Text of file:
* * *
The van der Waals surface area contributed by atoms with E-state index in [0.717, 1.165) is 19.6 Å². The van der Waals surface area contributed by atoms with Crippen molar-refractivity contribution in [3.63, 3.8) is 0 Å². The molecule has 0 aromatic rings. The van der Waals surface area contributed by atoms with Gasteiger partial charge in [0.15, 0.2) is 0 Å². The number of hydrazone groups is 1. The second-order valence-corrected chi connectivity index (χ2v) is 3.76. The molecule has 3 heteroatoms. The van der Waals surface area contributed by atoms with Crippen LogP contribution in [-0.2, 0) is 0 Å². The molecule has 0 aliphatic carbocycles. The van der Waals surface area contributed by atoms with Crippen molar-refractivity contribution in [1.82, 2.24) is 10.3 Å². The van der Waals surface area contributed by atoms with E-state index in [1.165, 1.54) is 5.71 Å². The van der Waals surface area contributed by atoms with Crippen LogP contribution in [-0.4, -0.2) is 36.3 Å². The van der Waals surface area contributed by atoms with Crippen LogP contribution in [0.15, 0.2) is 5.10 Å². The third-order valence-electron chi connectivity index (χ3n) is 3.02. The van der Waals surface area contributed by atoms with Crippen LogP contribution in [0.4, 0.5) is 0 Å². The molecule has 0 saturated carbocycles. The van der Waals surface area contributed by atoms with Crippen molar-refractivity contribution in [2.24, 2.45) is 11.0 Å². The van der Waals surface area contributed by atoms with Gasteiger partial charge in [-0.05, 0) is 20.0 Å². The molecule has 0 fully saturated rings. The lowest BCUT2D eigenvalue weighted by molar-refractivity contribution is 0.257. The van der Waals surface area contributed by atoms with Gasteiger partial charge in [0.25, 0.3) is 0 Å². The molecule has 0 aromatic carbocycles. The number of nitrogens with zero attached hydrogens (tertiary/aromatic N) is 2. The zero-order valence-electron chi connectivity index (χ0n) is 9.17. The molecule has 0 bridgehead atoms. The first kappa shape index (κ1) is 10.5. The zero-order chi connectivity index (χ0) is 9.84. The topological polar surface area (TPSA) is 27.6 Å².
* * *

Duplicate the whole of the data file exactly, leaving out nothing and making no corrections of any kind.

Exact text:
The van der Waals surface area contributed by atoms with E-state index in [0.717, 1.165) is 19.6 Å². The van der Waals surface area contributed by atoms with Crippen molar-refractivity contribution in [3.63, 3.8) is 0 Å². The molecule has 0 aromatic rings. The van der Waals surface area contributed by atoms with Gasteiger partial charge in [0.15, 0.2) is 0 Å². The number of hydrazone groups is 1. The second-order valence-corrected chi connectivity index (χ2v) is 3.76. The molecule has 3 heteroatoms. The van der Waals surface area contributed by atoms with Crippen LogP contribution in [-0.2, 0) is 0 Å². The molecule has 0 aliphatic carbocycles. The van der Waals surface area contributed by atoms with Crippen molar-refractivity contribution in [1.82, 2.24) is 10.3 Å². The van der Waals surface area contributed by atoms with E-state index in [1.165, 1.54) is 5.71 Å². The van der Waals surface area contributed by atoms with Crippen LogP contribution in [-0.4, -0.2) is 36.3 Å². The van der Waals surface area contributed by atoms with Crippen LogP contribution in [0.15, 0.2) is 5.10 Å². The third-order valence-electron chi connectivity index (χ3n) is 3.02. The van der Waals surface area contributed by atoms with Crippen LogP contribution in [0.4, 0.5) is 0 Å². The molecule has 0 saturated carbocycles. The van der Waals surface area contributed by atoms with Crippen molar-refractivity contribution in [2.24, 2.45) is 11.0 Å². The van der Waals surface area contributed by atoms with Gasteiger partial charge in [-0.05, 0) is 20.0 Å². The molecule has 0 fully saturated rings. The lowest BCUT2D eigenvalue weighted by molar-refractivity contribution is 0.257. The van der Waals surface area contributed by atoms with Gasteiger partial charge in [0.25, 0.3) is 0 Å². The molecule has 0 aromatic carbocycles. The number of nitrogens with zero attached hydrogens (tertiary/aromatic N) is 2. The zero-order valence-electron chi connectivity index (χ0n) is 9.17. The molecule has 0 bridgehead atoms. The first kappa shape index (κ1) is 10.5. The zero-order chi connectivity index (χ0) is 9.84. The topological polar surface area (TPSA) is 27.6 Å².